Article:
Biggest Jewelry Heist London!

Today, a jewelry heist may seem like something that only happens in books of history or in fictional worlds.

However, it’s true that jewelry thefts happen more frequently than you might imagine in the UK nowadays, particularly in London.

The 2015 Hatton Garden safe deposit box burglary worth £14 million of jewelry, gold, and cash, may be the most well-known and biggest heist in recent memory.

Six elderly men who were skilled thieves planned and executed the theft; they were all apprehended, entered guilty pleas, and were all sentenced to jail in March 2016.

Four further men were tried on suspicion of being involved; three of them were convicted and sentenced to jail, while the fourth man was exonerated.

Police quickly arrested the men who were at fault. The Metropolitan stated less than two months later that nine people had been detained in connection with the investigation.

Only £4.3 million (equal to £5.1 million in 2021) of the total stolen, which was expected to be worth up to £14 million (equal to £17 million in 2021), has been recovered, according to government sources.

The Hatton Garden heist was an exception to the rule, as smash-and-grab crimes more frequently occur in some of London’s most well-known jewelry trade hotspots—one of which happened on New Bond Street in 2009.

How Did The Heist Take Place?

The burglars operated over the Easter Bank Holiday’s four-day weekend when many surrounding businesses (many of which were also associated with Hatton Garden’s jewelry industry) were closed.

There were no obvious signs of forced entry to the property from the outside.

The robbers reportedly used a Hilti DD350 industrial power drill to drill through the 50 cm (20 inch) thick vault walls after entering the building through a lift shaft.

The facility was first reported as having been broken into by the police on April 7.

According to accounts based on CCTV footage (published by the Daily Mirror before the police), the attack on the facility started on April 2.

The persons in the video go by the monikers “Mr. Ginger, Mr. Montana, Mr. Strong, The Gent, The Tall Man, and The Old Man” according to the publication.

On April 22, the police released images of the inside of the vault that showed the damage the burglars had done as well as how they had cut holes through the wall of the vault to get past the main vault door.

The heist was of such importance that the Metropolitan Police Service of London’s Flying Squad, a division of the Specialist, Organized & Economic Crime Command, was tasked with conducting the investigation.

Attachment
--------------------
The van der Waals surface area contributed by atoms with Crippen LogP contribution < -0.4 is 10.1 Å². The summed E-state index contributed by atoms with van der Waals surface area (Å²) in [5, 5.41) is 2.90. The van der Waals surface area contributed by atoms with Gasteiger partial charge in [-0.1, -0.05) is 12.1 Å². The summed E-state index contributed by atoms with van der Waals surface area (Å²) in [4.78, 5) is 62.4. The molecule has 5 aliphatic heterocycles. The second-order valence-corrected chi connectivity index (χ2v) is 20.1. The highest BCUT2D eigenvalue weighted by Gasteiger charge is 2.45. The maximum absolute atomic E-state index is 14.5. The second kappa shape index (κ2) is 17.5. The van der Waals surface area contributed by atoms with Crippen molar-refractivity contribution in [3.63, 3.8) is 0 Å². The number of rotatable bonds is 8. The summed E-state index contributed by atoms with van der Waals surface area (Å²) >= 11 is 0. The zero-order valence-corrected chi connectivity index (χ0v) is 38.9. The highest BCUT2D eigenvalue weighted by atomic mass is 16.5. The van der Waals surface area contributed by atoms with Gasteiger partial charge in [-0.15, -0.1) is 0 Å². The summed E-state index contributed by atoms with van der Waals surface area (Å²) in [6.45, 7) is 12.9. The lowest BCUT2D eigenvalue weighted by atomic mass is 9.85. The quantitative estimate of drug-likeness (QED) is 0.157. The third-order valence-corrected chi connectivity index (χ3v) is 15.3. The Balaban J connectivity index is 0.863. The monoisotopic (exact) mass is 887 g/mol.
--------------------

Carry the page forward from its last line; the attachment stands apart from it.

On April 8, press sources suggested that the nearby Kingsway big subterranean fire may have been created as a diversion during the Hatton Garden theft.

Later, according to the London Fire Brigade, there was no evidence of intentional sabotage, and the fire was caused by an electrical failure.

In order to gain access to the safe deposit boxes at Hatton Garden Safe Deposit Company, the robbers first arrived in a van posing as gas repairmen.

They then drove up to the building and used the fire escape to enter.

Evans claimed that the failing 10-ton hydraulic ram was the reason the raid took two days and that the squad had to leave and come back.

The plan was developed over the course of three years, with monthly meetings held at The Castle on Pentonville Road in Islington, North London.

How Many Of The Hatton Garden Robbers Get Caught?

Five of the thieves responsible for the largest robbery in British history have received a total sentence of 34 years in prison.

Terry Perkins, 67, John Collins, 75, Daniel Jones, 61, Carl Wood, 59, and William Lincoln, 60, admitted to robbing safety deposit boxes in Hatton Garden last year of jewels valued at about £14 million.

Wood received a six-year sentence while the other four guys received seven-year terms. Another robber, Hugh Doyle, a 48-year-old male, received a 21-month sentence with suspension.

Brian Reader, the ringleader, missed court due to a second stroke he had while inside. According to the BBC, he will be sentenced at a later time.

When these guys were awaiting trial for the crime, there was another missing suspect in the Hatton Garden robbery who was a former police officer.

The mysterious individual, named “Basil,” was suspected of being the mastermind behind the jewelry district raid in London, which led to the theft of $14 million in goods, of which £9 million is still missing.

Daniel Jones, 58, who admitted his role in the crime in a letter from behind bars, provided additional information on his missing partner.

Later on, it was found out that Basil’s real name was Michael Seed. He was found guilty in 2019, yet he managed to avoid detection for three years after going missing during the robbery in 2015.

Police identified Michael Seed in November 2015 after a massive manhunt, but they didn’t arrest him until March 2018 when they could catch him in the act with more than 100,000 stolen goods from the robbery.

Gold ingots, jewels, and jewelry valued at $143,000 were discovered in Seed’s bedroom during the search of his Islington house.

He was suspected of dismantling jewelry from the collection on his bedroom workstation and melting down gold.

After being found guilty of conspiring to rob the Hatton Garden Safe Deposit Company, Seed was brought to justice in March 2019.

How Much Has Been Recovered?

Only £4.3 million (equal to £5.1 million in 2021) of the total stolen, which was expected to be worth up to £14 million (equal to £17 million in 2021), has been recovered, according to government sources.

According to police, two-thirds of the stolen money and jewelry have not yet been found.